- Read my reviews of the previous novel and novellas in the Magi Accounts series.
I continue to be thoroughly impressed with the worldbuilding that has gone into this familiar yet terrifying vision of our future world with the addition of magi and shifters. Most fiction shows those races coming out on top, but sadly, I imagine that Notaro’s presented outcome is far more likely. With more worldbuilding comes more information about how the magi and shifters have been treated for the past few generations. Mads and Cosmo both share details about their personal histories, and while shifters might be “above” the magi in the social scheme of things, it is by a matter of inches while the humans are still miles higher.
These discussions, along with other developments (invited and otherwise) in their relationship, do bring Mads and Cosmo closer. Certain elements of their romance reach the next level, helped along by the connection forced upon them in the previous novel. However, while Cosmo has done his best to rebuild his world over time, Mads (and his brothers Jude and Logan) continue to face lots of adjustment to their sudden new normal as an accepted part of the Ono-Nai shifter pride. For so much of Mads’ and Jude’s lives, all they had were each other. Notaro could have taken the easy road by leaning into the obvious presented conflict between the mage and dyad; instead, both men are refreshingly mature about the additions in their lives and what it means for their personal bond.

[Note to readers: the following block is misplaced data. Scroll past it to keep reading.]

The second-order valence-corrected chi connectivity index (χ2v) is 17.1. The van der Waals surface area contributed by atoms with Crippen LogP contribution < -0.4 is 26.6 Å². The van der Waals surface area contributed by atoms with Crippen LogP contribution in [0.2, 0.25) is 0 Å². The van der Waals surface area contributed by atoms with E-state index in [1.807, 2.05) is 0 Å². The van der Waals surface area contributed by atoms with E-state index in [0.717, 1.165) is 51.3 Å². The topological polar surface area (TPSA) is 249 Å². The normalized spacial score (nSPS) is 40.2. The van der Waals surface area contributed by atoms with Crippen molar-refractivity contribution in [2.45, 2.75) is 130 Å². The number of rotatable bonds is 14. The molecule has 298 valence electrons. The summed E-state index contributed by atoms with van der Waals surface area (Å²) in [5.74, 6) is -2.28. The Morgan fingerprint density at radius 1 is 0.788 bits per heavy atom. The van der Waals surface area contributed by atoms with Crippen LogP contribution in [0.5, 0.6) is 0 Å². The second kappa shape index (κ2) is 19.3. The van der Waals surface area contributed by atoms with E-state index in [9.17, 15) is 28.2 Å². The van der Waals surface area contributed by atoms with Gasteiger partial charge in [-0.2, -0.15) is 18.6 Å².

Two major dark moments occur during this book. The first proves that Mads, Jude, and Logan deserve every bit of the anxiety caused by their upbringing. Without giving away spoilers, Mads and Jude undergo a fairly traumatic experience together. Notaro deftly insinuates many of the more torturous details via the character’s reactions and emotions instead of subjecting readers to unnecessary graphic detail. I was also pleased that this led to necessary scenes from Cosmo’s point of view, which in turn resulted in both more worldbuilding and the first major hiccup in his relationship with Mads. For all that Mads and Jude present a pretty badass front toward the world, they are also incredibly fragile at the same time. I hope that becoming part of a true extended family will help these characters reach their full potential throughout future books.
In the grand scheme of this series, unfortunately, the world the characters live in is a constant low-level threat with occasional spikes of terror. Our heroes are also charged with fighting monsters who continue to invade their dimension, and in this book, that conflict becomes even more complicated when it appears a separate element might be inviting them in. This unknown group threatens magi and shifters directly (in different ways), and Mads and Cosmo will probably be on the front line against them for a long time to come. The final battle in this story is particularly epic, filled with real consequences and creating even more questions. I look forward to following along on these adventures for many books to come.